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From The Upshot in the NY Times:

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Two weeks before the election, Donald J. Trump delivered a speech in Charlotte, N.C., sketching his “New Deal for Black America.” It was a set of ideas promising greater school choice, safer communities, lower taxes and better infrastructure.

The four-page outline posted to his campaign website that summarizes it — a document subtitled “A Plan for Urban Renewal” — is today the closest thing the president-elect has to a proposal for America’s cities. …

The term “urban renewal” dates to the Housing Act of 1954; its 1949 predecessor called the same policy “urban redevelopment.” Under these laws, the federal government gave cities the power and money to condemn “slum” neighborhoods, clear them through eminent domain, then turn over the land to private developers at cheap rates for projects that included higher-end housing, hospitals, hotels, shopping centers and college expansions.

After the 1956 Highway Act, the same process displaced communities to make way for the construction of urban thruways.

Urban renewal was meant to wipe clean poor, deteriorating neighborhoods, while boosting tax coffers, stimulating private investment and luring middle-class residents and shoppers back into the city. It was one-half of what Ms. Pattillo calls the federal government’s schizophrenic policy at the time: As the government was incentivizing middle-class whites to move to the suburbs, it also invested heavily in trying to rebuild central cities to draw them back in.

A view of part of West Side Urban Renewal in Manhattan in 1980. Credit Fred Conrad/The New York Times

It was billed as progress. “A lot of the emphasis in urban renewal was on the ‘new’ part of renewal — that this was a way of moving forward,” said Lawrence Vale, a professor of urban design and planning at M.I.T.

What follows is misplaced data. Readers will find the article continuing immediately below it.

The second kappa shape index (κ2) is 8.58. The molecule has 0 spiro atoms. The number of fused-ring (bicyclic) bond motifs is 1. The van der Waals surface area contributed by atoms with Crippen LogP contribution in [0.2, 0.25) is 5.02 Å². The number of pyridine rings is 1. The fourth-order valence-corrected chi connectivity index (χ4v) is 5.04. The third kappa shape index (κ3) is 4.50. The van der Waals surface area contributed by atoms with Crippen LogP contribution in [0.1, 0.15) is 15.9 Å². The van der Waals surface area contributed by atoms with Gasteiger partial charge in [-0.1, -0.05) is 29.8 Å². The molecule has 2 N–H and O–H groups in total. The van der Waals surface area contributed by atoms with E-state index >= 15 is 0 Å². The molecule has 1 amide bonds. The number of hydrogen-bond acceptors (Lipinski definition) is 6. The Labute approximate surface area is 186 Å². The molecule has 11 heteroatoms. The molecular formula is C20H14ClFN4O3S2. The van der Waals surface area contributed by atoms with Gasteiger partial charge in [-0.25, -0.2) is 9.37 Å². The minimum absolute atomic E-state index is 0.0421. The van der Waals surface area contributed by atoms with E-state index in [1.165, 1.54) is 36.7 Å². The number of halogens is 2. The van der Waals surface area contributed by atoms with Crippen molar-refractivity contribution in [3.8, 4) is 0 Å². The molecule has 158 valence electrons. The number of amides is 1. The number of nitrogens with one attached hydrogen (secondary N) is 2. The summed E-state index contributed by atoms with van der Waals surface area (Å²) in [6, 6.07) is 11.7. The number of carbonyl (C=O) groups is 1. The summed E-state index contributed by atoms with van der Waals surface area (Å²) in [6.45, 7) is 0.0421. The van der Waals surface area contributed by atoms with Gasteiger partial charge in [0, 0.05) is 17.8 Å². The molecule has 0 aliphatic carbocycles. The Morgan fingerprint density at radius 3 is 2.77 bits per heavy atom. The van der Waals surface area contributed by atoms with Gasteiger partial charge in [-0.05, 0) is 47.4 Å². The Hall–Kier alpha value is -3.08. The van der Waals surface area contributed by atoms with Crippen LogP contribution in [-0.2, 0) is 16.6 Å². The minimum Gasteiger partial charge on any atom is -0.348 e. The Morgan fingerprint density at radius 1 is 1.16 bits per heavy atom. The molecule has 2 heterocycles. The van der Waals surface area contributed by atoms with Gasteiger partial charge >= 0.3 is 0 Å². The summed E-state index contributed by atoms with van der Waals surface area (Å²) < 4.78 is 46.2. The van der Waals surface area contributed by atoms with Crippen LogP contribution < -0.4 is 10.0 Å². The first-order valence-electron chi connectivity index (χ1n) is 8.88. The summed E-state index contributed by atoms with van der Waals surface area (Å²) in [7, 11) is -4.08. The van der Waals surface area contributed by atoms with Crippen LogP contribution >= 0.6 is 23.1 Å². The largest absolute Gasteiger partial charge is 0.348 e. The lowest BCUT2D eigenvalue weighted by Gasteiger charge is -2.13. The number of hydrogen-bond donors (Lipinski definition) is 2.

But that progress came at the expense of communities as they were bulldozed. Ultimately, those middle-class families and shoppers did not move back in — at least not for many decades. The entire program, the sociologist Herbert Gans wrote in 1965, was “a method for eliminating the slums in order to ‘renew’ the city, rather than a program for properly rehousing slum-dwellers.”

Urban renewal was fundamentally about places, not people — and the people in the way of redeveloping those places were often scattered to other slums or housing they could not afford. Seldom were they welcomed back to what was built in place of their homes. …

During that era, four units of low-income housing were destroyed for every one new unit that was built. And more than two-thirds of the displaced were black or Hispanic, a pattern that was clear by 1963 when the author James Baldwin observed that urban renewal “means Negro removal.” …

This era of federal urban renewal ran through the early 1970s, after which a series of other redevelopment ideas followed: Community Development Block Grants, “enterprise zones,” “promise neighborhoods.”

What has lingered since then is abiding suspicion — regardless of the name of the program — of public and private-developer intentions in lower-income, minority communities.